On the basis of his article with Chowkwanyun, Reed was invited to give a talk, on Zoom, to the New York City and Philadelphia chapters of the Democratic Socialists of America. On the morning of the event, the D.S.A.’s Afrosocialist and Socialists of Color Caucus formally demanded that the New York City chapter “unendorse” and remove all promotion for the event or that it be turned into a debate over Reed’s “class reductionism.” The event’s organizers tried to reassure Reed that they could use Zoom to manage the discussion. But Reed, who had been accused of “class essentialism,” on and off, for decades, decided against it. Eventually there would be debates, in the Times and on podcasts and in private conversation, about whether Reed had been “cancelled,” and whether the episode suggested that even the socialist left was uninterested in an analysis that didn’t center on race. To Reed’s allies there was irony in this. Michaels told me, “The Times was outraged that Adolph was cancelled by the D.S.A., but the Times had zero interest in publishing the views for which he was cancelled.” (A spokesperson for the Times said, “The suggestion that this reporting ‘expressed outrage,’ and that Opinion editors rejected Reed and Walter Benn Michaels’s essay because of it, is completely false.”) But to Reed himself the situation was simpler: “This is a handful of jerkoffs who had their Cheerios that fucking morning.”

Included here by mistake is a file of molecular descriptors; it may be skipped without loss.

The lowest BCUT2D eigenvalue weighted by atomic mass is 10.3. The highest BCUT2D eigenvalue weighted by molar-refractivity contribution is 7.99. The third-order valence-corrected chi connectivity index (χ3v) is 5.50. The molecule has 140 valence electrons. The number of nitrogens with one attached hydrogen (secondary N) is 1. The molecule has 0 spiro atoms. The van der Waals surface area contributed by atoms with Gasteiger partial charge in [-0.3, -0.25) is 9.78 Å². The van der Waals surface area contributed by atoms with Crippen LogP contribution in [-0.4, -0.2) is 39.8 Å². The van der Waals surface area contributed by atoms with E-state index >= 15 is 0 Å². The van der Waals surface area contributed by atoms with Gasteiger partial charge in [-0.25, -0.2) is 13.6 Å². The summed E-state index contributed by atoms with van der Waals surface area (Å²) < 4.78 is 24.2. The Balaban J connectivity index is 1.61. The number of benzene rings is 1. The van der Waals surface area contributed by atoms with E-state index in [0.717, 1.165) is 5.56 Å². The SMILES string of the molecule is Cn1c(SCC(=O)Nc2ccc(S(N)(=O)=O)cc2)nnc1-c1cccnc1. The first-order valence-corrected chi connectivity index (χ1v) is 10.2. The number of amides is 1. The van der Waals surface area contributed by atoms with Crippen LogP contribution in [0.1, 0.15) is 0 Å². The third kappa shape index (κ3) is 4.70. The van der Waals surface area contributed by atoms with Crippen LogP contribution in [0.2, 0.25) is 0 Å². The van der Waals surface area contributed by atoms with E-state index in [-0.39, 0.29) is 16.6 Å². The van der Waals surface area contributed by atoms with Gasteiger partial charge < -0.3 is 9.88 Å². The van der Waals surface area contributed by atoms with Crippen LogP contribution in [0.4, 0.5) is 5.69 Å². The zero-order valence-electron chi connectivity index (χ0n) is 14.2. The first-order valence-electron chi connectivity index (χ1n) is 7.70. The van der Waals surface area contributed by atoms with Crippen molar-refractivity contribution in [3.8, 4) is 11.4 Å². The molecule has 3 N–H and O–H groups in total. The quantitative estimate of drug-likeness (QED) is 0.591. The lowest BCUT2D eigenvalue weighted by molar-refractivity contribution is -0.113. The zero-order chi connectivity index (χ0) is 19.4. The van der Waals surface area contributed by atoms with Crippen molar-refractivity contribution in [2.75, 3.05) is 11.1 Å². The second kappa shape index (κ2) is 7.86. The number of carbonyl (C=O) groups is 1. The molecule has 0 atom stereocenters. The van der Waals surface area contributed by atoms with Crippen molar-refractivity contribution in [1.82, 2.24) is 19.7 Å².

Next month, Reed will publish a book that is, in the context of his polemical writing, unusual. Called “The South,” it is an account of growing up in segregated Arkansas and New Orleans, and of navigating, as a young man, Jim Crow’s immediate aftermath. The book read to me as a memoir, a term he adamantly rejects. He told me my interest in the book made him regret writing it; he did not want to receive mainstream attention for his reminiscences. But the argument in the book is both pointed and characteristic of Reed. By assembling the “quotidian” details of his early life, Reed suggests that the everyday experience of Jim Crow was defined by the formal racial-apartheid regime, but that class and simple contingency played large roles, too. There is an unacknowledged offensive action here. In returning to the material of his childhood, Reed also engages a central history for many anti-racist writers, Jim Crow. He is in his own childhood, but on their turf.